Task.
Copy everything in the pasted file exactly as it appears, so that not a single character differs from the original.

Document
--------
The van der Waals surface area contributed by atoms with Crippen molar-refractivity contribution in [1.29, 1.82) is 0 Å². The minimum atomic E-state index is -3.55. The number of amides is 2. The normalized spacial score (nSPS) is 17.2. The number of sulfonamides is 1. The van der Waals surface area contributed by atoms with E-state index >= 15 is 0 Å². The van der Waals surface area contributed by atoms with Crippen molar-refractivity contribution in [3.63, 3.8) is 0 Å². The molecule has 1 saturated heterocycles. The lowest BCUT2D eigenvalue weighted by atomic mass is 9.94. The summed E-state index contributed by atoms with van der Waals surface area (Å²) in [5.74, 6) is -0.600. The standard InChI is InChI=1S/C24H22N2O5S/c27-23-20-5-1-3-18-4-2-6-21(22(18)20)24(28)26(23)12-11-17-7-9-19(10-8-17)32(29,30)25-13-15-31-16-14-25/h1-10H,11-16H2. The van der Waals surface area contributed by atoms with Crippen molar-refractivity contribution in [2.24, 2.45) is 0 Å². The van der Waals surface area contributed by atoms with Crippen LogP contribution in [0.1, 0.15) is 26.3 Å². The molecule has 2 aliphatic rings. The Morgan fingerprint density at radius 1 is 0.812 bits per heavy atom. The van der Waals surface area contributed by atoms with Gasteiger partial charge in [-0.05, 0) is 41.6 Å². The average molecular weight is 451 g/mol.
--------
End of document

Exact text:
The van der Waals surface area contributed by atoms with Crippen molar-refractivity contribution in [1.29, 1.82) is 0 Å². The minimum atomic E-state index is -3.55. The number of amides is 2. The normalized spacial score (nSPS) is 17.2. The number of sulfonamides is 1. The van der Waals surface area contributed by atoms with E-state index >= 15 is 0 Å². The van der Waals surface area contributed by atoms with Crippen molar-refractivity contribution in [3.63, 3.8) is 0 Å². The molecule has 1 saturated heterocycles. The lowest BCUT2D eigenvalue weighted by atomic mass is 9.94. The summed E-state index contributed by atoms with van der Waals surface area (Å²) in [5.74, 6) is -0.600. The standard InChI is InChI=1S/C24H22N2O5S/c27-23-20-5-1-3-18-4-2-6-21(22(18)20)24(28)26(23)12-11-17-7-9-19(10-8-17)32(29,30)25-13-15-31-16-14-25/h1-10H,11-16H2. The van der Waals surface area contributed by atoms with Crippen molar-refractivity contribution in [2.24, 2.45) is 0 Å². The van der Waals surface area contributed by atoms with Crippen LogP contribution in [0.1, 0.15) is 26.3 Å². The molecule has 2 aliphatic rings. The Morgan fingerprint density at radius 1 is 0.812 bits per heavy atom. The van der Waals surface area contributed by atoms with Gasteiger partial charge in [-0.05, 0) is 41.6 Å². The average molecular weight is 451 g/mol.